With political parties preparing for a general election on 12 December, the uncertainty surrounding Brexit planning continues.
The Government has stood down its planning for a No-Deal Brexit – codenamed Operation Yellowhammer. This follows the pulling of the Prime Minister’s Withdrawal Agreement bill and the EU decision to grant a Brexit extension until the end of January 2020.
Reacting to news, RHA chief executive Richard Burnett said: “In the short term, businesses will be relieved that a damaging no-deal Brexit has been averted, but an extension is only prolonging the agony of uncertainty meaning that firms still cannot plan for the future.
“We need a deal and a transition period to keep the supply chain moving. Government must make best use of this extra time to get firms who import or export goods border-ready.”
Get the full picture on RoadwayLive.
Smuggling safeguards needed
Following the tragic events which unfolded in Essex last week, the RHA is continuing to call for better safeguards against people smuggling.
In one of many interviews, Richard Burnett appeared on Channel 4 News with Krishnan Guru-Murthy to discuss the ongoing issues that hauliers in the UK face with people-smuggling gangs.
Speaking on BBC Radio 5 Live, Richard urged the relevant agencies to tackle the people smuggling threat.
“This tragedy has highlighted the fact that we’re not just talking about the risk to goods crossing the Channel post Brexit – lives are being risked – and lost.”
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RHA wins first Truck Cartel legal battle
This week the RHA won its first legal battle to secure compensation for truck operators who suffered financially as a result of the unlawful price-fixing cartel involving the major European truck manufacturers.
The Competition Appeal Tribunal agreed with the RHA that its funding arrangements and the provisions of its insurance documents are fit for purpose and will entitle the RHA to proceed with its collective claim.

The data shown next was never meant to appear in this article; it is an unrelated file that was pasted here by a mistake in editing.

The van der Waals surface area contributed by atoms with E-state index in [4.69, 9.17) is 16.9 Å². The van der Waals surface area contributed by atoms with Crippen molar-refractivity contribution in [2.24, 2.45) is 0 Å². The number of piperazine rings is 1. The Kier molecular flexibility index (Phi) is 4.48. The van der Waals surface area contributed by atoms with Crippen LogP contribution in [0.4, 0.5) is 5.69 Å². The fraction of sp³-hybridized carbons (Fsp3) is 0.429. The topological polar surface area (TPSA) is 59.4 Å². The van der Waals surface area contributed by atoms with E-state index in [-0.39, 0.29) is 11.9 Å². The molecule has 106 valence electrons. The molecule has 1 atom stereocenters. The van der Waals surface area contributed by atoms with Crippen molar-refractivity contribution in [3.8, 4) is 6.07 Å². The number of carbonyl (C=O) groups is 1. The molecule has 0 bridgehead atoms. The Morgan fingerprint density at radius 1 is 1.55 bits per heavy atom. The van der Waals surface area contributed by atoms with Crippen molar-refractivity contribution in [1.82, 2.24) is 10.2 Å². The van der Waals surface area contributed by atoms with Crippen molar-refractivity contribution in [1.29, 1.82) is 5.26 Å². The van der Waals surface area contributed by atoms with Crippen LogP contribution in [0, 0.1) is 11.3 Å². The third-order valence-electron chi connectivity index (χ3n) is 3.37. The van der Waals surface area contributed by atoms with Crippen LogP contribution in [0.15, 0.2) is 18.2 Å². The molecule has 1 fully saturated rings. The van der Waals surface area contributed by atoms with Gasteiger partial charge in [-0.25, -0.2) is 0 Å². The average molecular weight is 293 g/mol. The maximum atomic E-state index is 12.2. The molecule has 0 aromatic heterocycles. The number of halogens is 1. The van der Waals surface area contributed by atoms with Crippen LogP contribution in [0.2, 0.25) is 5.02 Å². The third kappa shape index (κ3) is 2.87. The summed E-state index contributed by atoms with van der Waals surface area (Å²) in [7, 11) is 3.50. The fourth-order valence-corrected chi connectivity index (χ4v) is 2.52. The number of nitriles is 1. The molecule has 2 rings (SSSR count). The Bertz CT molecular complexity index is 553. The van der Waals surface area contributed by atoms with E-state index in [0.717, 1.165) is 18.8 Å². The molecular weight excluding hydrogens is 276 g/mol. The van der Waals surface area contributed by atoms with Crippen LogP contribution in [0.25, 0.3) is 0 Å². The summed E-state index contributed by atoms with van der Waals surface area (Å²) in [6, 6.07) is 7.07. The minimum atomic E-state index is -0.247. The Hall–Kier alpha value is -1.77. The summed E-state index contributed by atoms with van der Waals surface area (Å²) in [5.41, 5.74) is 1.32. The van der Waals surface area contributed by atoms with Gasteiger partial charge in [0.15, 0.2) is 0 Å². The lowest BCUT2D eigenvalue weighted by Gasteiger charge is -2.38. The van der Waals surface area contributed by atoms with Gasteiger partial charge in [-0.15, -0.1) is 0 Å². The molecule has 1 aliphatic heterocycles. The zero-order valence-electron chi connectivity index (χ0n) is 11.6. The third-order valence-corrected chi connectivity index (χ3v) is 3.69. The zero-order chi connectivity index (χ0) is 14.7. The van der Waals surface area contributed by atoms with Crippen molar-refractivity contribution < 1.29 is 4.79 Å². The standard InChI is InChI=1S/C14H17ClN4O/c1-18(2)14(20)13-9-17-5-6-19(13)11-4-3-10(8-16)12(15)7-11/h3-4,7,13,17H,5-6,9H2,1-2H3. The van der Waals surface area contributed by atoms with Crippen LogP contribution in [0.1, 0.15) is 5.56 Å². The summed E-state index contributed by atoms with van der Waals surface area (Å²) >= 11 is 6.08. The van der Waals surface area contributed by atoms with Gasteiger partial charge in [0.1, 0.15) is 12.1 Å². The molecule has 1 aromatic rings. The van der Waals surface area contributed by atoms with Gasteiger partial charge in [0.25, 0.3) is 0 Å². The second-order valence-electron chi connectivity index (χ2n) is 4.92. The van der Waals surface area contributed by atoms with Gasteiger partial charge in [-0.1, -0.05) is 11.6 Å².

Richard Burnett said: “This is a very important milestone in what may prove to be a lengthy journey to recover compensation rightfully owed to truck operators.
Read the story on RoadwayLive.
Make smart motorways safer
Better refuge areas and clearer signage would make smart motorways safer, says the RHA.
The recommendations are two measures the Association says the Government must adopt amid concerns about safety on the network.
RHA chief executive, Richard Burnett says that smart motorways have improved journey times but concerns linger about confusing signage and inadequate refuge areas.
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Direct Vision Standard ‘a distraction’
TfL’s Direct Vision Standard (DVS) comes into effect on 26 October 2020. This leaves haulage firms less than a year to apply for London HGV Safety Permits.
Hauliers who operate inside London will need to apply for a permit for their vehicles if they’re over 12 tonnes. Operators will then be granted a permit if the vehicle meets the minimum DVS star rating.
If your vehicle does not meet the minimum DVS star rating, TfL have said that hauliers will need to install ‘Safe System improvements‘.
Read more on RoadwayLive.
Bristol's proposed air quality measures
Bristol City Council has announced their plans to tackle air pollution in the city, which could see the introduction of both a charging Clean Air Zone and a ban on diesel cars within a smaller set area.
The proposal would come into effect in 2021, with pre-Euro VI HGVs charged £100 and taxis charged £9 to enter the CAZ.
The zone is set to include part of the M32, the old city, Redcliffe, Spike Island, the Harbourside, and part of Hotwells.
Catch up on RoadwayLive.